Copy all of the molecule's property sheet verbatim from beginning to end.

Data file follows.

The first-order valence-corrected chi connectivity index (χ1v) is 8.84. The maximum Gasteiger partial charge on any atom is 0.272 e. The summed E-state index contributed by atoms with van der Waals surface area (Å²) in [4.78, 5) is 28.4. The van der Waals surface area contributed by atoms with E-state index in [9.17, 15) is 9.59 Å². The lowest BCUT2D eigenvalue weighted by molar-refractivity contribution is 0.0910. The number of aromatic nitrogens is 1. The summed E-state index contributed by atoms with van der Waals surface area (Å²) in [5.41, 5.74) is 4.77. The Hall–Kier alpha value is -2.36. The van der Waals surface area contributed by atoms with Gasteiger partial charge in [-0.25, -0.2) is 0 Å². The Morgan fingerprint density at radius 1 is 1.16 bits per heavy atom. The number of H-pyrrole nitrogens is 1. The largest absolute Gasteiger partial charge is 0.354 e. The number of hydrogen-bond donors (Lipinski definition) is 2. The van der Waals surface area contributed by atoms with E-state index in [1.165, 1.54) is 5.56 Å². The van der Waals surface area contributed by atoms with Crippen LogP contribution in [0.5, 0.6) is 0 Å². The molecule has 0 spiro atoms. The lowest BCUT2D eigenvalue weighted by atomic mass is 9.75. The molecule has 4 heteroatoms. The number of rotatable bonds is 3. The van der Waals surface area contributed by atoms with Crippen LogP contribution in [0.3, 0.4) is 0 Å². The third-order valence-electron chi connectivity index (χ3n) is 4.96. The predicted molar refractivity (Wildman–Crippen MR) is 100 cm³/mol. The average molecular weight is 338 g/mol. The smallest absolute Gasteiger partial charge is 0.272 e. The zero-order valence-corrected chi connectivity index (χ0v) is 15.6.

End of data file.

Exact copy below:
The first-order valence-corrected chi connectivity index (χ1v) is 8.84. The maximum Gasteiger partial charge on any atom is 0.272 e. The summed E-state index contributed by atoms with van der Waals surface area (Å²) in [4.78, 5) is 28.4. The van der Waals surface area contributed by atoms with E-state index in [9.17, 15) is 9.59 Å². The lowest BCUT2D eigenvalue weighted by molar-refractivity contribution is 0.0910. The number of aromatic nitrogens is 1. The summed E-state index contributed by atoms with van der Waals surface area (Å²) in [5.41, 5.74) is 4.77. The Hall–Kier alpha value is -2.36. The van der Waals surface area contributed by atoms with Gasteiger partial charge in [-0.25, -0.2) is 0 Å². The Morgan fingerprint density at radius 1 is 1.16 bits per heavy atom. The number of H-pyrrole nitrogens is 1. The largest absolute Gasteiger partial charge is 0.354 e. The number of hydrogen-bond donors (Lipinski definition) is 2. The van der Waals surface area contributed by atoms with E-state index in [1.165, 1.54) is 5.56 Å². The van der Waals surface area contributed by atoms with Crippen LogP contribution in [0.5, 0.6) is 0 Å². The molecule has 0 spiro atoms. The lowest BCUT2D eigenvalue weighted by atomic mass is 9.75. The molecule has 4 heteroatoms. The number of rotatable bonds is 3. The van der Waals surface area contributed by atoms with Crippen LogP contribution in [0.3, 0.4) is 0 Å². The third-order valence-electron chi connectivity index (χ3n) is 4.96. The predicted molar refractivity (Wildman–Crippen MR) is 100 cm³/mol. The average molecular weight is 338 g/mol. The smallest absolute Gasteiger partial charge is 0.272 e. The zero-order valence-corrected chi connectivity index (χ0v) is 15.6.